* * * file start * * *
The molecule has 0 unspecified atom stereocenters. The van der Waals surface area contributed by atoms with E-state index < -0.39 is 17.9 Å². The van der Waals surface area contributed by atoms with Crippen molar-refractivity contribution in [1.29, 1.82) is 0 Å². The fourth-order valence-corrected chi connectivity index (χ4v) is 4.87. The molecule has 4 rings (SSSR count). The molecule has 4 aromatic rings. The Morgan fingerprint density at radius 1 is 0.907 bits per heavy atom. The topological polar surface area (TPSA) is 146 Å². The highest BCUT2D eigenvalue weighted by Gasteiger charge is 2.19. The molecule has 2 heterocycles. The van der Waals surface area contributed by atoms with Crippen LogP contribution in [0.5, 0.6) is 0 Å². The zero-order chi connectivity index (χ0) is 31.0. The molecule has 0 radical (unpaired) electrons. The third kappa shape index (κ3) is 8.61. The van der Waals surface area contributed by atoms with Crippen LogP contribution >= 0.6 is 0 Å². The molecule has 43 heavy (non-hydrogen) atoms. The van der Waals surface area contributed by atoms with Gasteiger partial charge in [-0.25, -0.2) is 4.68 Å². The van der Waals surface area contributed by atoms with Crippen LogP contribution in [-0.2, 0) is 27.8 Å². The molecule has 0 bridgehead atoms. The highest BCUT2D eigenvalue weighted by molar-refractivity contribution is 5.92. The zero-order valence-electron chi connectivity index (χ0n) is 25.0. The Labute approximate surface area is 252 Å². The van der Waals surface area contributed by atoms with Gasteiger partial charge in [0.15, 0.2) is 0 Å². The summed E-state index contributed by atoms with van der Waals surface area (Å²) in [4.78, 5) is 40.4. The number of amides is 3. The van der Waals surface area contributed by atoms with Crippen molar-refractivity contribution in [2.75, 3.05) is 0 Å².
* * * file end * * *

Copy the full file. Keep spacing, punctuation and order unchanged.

The molecule has 0 unspecified atom stereocenters. The van der Waals surface area contributed by atoms with E-state index < -0.39 is 17.9 Å². The van der Waals surface area contributed by atoms with Crippen molar-refractivity contribution in [1.29, 1.82) is 0 Å². The fourth-order valence-corrected chi connectivity index (χ4v) is 4.87. The molecule has 4 rings (SSSR count). The molecule has 4 aromatic rings. The Morgan fingerprint density at radius 1 is 0.907 bits per heavy atom. The topological polar surface area (TPSA) is 146 Å². The highest BCUT2D eigenvalue weighted by Gasteiger charge is 2.19. The molecule has 2 heterocycles. The van der Waals surface area contributed by atoms with Crippen LogP contribution in [0.5, 0.6) is 0 Å². The zero-order chi connectivity index (χ0) is 31.0. The molecule has 0 radical (unpaired) electrons. The third kappa shape index (κ3) is 8.61. The van der Waals surface area contributed by atoms with Crippen LogP contribution >= 0.6 is 0 Å². The molecule has 43 heavy (non-hydrogen) atoms. The van der Waals surface area contributed by atoms with Gasteiger partial charge in [-0.25, -0.2) is 4.68 Å². The van der Waals surface area contributed by atoms with Crippen LogP contribution in [-0.2, 0) is 27.8 Å². The molecule has 0 bridgehead atoms. The highest BCUT2D eigenvalue weighted by molar-refractivity contribution is 5.92. The zero-order valence-electron chi connectivity index (χ0n) is 25.0. The Labute approximate surface area is 252 Å². The van der Waals surface area contributed by atoms with Gasteiger partial charge in [0.15, 0.2) is 0 Å². The summed E-state index contributed by atoms with van der Waals surface area (Å²) in [4.78, 5) is 40.4. The number of amides is 3. The van der Waals surface area contributed by atoms with Crippen molar-refractivity contribution in [2.75, 3.05) is 0 Å².